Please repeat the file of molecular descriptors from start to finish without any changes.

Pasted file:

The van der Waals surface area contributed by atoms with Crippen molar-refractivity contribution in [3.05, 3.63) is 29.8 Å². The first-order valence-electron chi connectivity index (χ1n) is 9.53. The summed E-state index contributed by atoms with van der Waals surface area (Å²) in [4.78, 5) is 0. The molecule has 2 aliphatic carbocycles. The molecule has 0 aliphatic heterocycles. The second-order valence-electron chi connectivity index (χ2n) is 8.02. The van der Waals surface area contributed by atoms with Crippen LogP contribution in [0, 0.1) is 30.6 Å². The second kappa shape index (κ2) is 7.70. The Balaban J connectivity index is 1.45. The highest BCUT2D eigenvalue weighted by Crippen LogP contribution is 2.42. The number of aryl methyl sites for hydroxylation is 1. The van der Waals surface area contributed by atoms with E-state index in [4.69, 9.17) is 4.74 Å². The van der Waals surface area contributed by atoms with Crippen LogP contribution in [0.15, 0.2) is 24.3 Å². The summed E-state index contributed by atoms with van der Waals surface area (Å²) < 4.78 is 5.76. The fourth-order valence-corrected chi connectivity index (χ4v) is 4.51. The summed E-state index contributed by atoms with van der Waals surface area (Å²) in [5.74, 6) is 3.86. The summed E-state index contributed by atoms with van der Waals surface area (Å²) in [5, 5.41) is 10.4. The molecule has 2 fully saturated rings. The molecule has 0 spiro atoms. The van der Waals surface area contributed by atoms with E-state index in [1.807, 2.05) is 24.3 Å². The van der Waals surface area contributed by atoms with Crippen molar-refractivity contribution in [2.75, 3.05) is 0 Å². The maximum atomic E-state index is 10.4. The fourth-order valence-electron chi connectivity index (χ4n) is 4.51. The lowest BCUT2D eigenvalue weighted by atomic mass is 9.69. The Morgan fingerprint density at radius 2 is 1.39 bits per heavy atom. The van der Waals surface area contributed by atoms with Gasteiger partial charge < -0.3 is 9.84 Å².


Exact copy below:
The van der Waals surface area contributed by atoms with Crippen molar-refractivity contribution in [3.05, 3.63) is 29.8 Å². The first-order valence-electron chi connectivity index (χ1n) is 9.53. The summed E-state index contributed by atoms with van der Waals surface area (Å²) in [4.78, 5) is 0. The molecule has 2 aliphatic carbocycles. The molecule has 0 aliphatic heterocycles. The second-order valence-electron chi connectivity index (χ2n) is 8.02. The van der Waals surface area contributed by atoms with Crippen LogP contribution in [0, 0.1) is 30.6 Å². The second kappa shape index (κ2) is 7.70. The Balaban J connectivity index is 1.45. The highest BCUT2D eigenvalue weighted by Crippen LogP contribution is 2.42. The number of aryl methyl sites for hydroxylation is 1. The van der Waals surface area contributed by atoms with E-state index in [4.69, 9.17) is 4.74 Å². The van der Waals surface area contributed by atoms with Crippen LogP contribution in [0.15, 0.2) is 24.3 Å². The summed E-state index contributed by atoms with van der Waals surface area (Å²) < 4.78 is 5.76. The fourth-order valence-corrected chi connectivity index (χ4v) is 4.51. The summed E-state index contributed by atoms with van der Waals surface area (Å²) in [5.74, 6) is 3.86. The summed E-state index contributed by atoms with van der Waals surface area (Å²) in [5, 5.41) is 10.4. The molecule has 2 fully saturated rings. The molecule has 0 spiro atoms. The van der Waals surface area contributed by atoms with E-state index in [1.807, 2.05) is 24.3 Å². The van der Waals surface area contributed by atoms with Crippen molar-refractivity contribution in [2.75, 3.05) is 0 Å². The maximum atomic E-state index is 10.4. The fourth-order valence-electron chi connectivity index (χ4n) is 4.51. The lowest BCUT2D eigenvalue weighted by atomic mass is 9.69. The Morgan fingerprint density at radius 2 is 1.39 bits per heavy atom. The van der Waals surface area contributed by atoms with Gasteiger partial charge < -0.3 is 9.84 Å².